The defendants were involved in manipulation of the EU Emissions Trade Scheme, running companies that formed two artificial ‘trading chains’ through which the fraud was operated. They were convicted of the common law offense of conspiring to cheat the public revenue and sentenced to terms of imprisonment of 15 years, 11 years and 9 years, respectively. The defendants appealed the sentences, arguing that (1) it was wrong in principle to pass a sentence which was longer than the maximum penalty available for the equivalent statutory offenses or for the cognate common law offense of conspiracy to defraud; and (2) the sentence of 15 years was, on the facts of the case, manifestly excessive.
The court stated that Parliament had deliberately not decided the offense of cheating the revenue. Parliament had left the offense of conspiracy to cheat the public revenue from statutory charge, both in existence and the penalty at large, because it is of particular seriousness. In assessing whether or not the sentences were manifestly excessive, the court looked at previous decisions of the court and the draft guideline from the Sentencing Council, and noted that: cheating the revenue is a major drain on the public purse, and the defendants’ actions were a serious level of offending, with an enormous amount of planning. However, the court determined that those sentences were too high and reduced the sentences to 13 years, 10 years and 8 years.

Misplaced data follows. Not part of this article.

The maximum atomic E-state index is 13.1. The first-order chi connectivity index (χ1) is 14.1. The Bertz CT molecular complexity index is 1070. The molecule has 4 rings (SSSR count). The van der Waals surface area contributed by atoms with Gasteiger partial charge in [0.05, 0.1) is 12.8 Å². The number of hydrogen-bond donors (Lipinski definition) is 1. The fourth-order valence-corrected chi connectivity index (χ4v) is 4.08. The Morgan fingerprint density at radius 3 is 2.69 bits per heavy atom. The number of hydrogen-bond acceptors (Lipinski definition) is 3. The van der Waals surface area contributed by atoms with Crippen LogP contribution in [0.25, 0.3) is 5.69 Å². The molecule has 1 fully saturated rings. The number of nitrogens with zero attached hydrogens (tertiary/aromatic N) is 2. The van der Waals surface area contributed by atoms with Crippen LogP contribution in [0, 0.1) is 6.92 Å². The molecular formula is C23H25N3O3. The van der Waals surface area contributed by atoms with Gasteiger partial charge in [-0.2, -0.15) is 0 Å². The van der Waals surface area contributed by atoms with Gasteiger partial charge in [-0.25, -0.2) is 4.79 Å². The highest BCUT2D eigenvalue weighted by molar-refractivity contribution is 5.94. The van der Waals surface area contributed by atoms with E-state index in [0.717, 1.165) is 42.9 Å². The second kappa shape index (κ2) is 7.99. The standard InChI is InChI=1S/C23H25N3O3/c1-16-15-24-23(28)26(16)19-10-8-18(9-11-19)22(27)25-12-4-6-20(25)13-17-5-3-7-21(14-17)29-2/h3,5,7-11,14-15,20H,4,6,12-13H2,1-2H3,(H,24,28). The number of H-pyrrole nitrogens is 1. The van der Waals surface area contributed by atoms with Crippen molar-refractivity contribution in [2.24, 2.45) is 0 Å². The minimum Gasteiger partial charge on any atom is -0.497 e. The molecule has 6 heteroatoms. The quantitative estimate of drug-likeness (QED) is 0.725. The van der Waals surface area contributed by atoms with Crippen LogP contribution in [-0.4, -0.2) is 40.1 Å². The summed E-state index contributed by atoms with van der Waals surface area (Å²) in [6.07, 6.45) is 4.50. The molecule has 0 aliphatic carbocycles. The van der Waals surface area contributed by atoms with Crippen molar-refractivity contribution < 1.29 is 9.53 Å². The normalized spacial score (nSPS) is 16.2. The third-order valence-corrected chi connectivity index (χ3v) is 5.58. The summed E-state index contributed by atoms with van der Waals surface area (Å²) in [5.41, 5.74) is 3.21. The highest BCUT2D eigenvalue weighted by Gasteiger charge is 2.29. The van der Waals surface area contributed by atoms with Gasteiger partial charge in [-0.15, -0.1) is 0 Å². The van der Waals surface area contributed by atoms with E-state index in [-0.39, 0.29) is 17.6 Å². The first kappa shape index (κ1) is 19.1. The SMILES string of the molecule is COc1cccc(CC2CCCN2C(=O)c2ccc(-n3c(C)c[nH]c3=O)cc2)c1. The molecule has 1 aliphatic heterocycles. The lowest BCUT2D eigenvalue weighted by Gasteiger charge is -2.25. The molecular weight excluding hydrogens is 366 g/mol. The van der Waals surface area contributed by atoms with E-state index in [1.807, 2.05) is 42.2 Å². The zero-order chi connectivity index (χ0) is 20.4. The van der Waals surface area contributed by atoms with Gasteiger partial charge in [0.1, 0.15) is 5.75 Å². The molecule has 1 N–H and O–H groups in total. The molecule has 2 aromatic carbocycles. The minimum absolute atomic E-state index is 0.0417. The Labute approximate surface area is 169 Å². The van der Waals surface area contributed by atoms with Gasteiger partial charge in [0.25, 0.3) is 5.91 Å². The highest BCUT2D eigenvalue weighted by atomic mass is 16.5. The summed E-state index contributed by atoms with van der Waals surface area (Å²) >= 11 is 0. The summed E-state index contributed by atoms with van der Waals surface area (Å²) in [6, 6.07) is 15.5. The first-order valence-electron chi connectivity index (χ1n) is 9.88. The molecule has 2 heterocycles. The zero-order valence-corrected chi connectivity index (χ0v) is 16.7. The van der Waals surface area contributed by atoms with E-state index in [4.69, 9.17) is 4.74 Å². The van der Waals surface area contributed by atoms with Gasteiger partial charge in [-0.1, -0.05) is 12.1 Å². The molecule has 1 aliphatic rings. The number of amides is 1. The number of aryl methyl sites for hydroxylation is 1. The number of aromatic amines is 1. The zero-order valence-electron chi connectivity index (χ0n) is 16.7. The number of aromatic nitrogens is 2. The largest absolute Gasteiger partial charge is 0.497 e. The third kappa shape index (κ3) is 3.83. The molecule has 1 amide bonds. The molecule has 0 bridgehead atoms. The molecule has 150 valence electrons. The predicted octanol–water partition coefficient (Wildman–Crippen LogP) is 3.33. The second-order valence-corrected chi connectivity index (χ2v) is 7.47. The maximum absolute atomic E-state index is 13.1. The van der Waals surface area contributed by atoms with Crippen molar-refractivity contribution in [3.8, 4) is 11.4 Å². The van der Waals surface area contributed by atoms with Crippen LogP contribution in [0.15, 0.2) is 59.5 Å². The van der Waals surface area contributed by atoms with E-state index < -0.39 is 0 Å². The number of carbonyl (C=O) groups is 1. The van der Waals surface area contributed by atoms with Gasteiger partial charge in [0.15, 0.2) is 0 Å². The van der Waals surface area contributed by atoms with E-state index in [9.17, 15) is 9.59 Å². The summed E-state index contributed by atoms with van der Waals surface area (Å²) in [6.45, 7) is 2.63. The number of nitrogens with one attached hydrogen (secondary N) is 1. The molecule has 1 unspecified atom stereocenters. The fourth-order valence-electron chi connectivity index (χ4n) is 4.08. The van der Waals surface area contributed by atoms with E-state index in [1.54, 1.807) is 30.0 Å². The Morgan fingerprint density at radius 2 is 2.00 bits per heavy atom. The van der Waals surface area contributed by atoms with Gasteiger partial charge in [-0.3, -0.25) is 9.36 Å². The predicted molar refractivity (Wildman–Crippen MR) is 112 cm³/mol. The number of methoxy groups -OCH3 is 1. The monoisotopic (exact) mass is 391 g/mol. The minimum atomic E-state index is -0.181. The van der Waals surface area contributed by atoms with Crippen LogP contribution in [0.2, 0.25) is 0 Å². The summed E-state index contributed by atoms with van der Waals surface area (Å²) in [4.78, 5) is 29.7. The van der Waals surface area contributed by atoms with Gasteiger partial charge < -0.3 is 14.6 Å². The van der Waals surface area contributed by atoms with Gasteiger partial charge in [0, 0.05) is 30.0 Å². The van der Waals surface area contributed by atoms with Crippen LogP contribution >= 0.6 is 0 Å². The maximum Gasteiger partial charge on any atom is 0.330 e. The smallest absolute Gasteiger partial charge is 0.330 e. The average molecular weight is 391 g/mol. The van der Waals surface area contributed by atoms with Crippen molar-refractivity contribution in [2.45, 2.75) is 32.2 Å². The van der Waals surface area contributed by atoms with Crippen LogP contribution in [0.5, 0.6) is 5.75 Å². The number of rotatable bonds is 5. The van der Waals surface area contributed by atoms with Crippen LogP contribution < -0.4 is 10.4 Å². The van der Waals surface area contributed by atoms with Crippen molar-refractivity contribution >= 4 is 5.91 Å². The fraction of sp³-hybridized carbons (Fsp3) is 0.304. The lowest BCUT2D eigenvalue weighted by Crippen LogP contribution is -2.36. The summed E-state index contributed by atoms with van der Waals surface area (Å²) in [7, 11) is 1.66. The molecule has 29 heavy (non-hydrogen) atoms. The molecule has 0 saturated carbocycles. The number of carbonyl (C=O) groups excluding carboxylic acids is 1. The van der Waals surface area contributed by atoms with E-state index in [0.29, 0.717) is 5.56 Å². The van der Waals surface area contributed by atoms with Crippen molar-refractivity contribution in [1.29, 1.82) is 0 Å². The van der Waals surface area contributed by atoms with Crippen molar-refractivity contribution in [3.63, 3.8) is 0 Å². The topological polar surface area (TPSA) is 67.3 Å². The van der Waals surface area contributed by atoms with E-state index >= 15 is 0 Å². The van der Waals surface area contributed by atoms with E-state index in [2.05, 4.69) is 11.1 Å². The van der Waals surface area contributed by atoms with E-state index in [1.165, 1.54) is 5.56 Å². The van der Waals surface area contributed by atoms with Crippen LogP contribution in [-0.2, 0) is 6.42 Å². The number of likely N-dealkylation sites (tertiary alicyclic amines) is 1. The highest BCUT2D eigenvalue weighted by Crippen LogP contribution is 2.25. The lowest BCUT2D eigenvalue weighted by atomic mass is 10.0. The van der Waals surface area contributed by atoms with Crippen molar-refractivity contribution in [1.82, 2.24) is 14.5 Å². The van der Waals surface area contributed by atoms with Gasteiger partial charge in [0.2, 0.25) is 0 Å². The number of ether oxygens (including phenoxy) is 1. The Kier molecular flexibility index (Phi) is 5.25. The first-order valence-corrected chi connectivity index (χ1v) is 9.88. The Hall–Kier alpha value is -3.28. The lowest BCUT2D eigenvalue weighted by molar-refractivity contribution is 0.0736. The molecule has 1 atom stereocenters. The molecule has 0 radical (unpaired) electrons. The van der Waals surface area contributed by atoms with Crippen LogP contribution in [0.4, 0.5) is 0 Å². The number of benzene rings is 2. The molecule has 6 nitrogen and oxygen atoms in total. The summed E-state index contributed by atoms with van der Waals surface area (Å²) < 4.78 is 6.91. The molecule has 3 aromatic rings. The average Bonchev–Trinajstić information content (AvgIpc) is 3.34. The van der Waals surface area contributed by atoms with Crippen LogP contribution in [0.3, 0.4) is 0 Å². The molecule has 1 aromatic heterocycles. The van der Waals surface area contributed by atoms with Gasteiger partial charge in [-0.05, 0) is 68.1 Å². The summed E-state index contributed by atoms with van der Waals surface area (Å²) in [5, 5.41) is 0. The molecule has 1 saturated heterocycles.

No case documents are available.